Navy submarine-hunting and anti-surface warfare helicopters have successfully completed Exercise Tigerfish, proving the warfighting proficiency of aircrews from 816SQN.
MH-60R Seahawks from the Nowra-based squadron dropped recoverable exercise torpedoes and fired precision air-to-ground missiles and rockets at various surface and sub-surface training targets off the eastern coast, in order to practice, develop and demonstrate their ability to employ weapons systems against realistic targets.
The two-week exercise held at the end of June was the culmination of a collaborative effort by units of the Fleet Air Arm and supporting agencies.
Flight Commander 816SQN Flight 1 LCDR Matthew Hudson said the importance of the exercise to advancing aircrew skills could not be overstated.
“The success of Tigerfish has been crucial in furthering the MH-60R capability and increasing the lethality of our operational aircrews,” LCDR Hudson said.
“For participating aircrew, the exercise provided a valuable opportunity to hone complex skills obtained in aircraft simulators with live weapons and real-world environments.”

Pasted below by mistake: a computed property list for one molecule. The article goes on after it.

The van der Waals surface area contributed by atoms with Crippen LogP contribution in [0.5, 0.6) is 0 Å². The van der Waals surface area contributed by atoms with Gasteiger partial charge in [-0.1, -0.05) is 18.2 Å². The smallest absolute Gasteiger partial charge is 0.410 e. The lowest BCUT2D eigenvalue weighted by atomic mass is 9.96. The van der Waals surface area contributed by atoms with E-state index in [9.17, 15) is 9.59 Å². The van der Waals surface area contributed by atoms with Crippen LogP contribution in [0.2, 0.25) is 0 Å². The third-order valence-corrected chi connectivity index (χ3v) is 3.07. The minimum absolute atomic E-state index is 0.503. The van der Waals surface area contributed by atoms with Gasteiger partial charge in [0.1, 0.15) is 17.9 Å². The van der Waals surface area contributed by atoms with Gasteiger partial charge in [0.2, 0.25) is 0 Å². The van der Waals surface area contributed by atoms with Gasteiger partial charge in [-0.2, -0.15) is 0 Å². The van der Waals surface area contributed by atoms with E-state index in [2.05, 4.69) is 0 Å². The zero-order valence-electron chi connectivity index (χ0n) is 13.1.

Aviation Warfare Officer LEUT Eliza Josey said it was beneficial to put her synthetic training in simulators to use with real-world ordnance.
“The training benefit we receive from firing live weapons is invaluable and the opportunity to employ multiple weapons gives a crew the ability to enhance their skill sets and tactical appreciation for how we would actually fight,” LEUT Josey said.
For 816SQN maintenance teams, exercising the procedures for loading live ordnance helps ensure effective training to support aircraft entering potential conflict.
Maintenance manager PO Matthew Cooney said the exercise gave his team a chance to increase familiarity with the complexities surrounding live weapon loading procedures.
“Participating in Exercise Tigerfish enables us as maintainers to refresh and put into practice the skills we have been taught,” he said.
Images: Navy News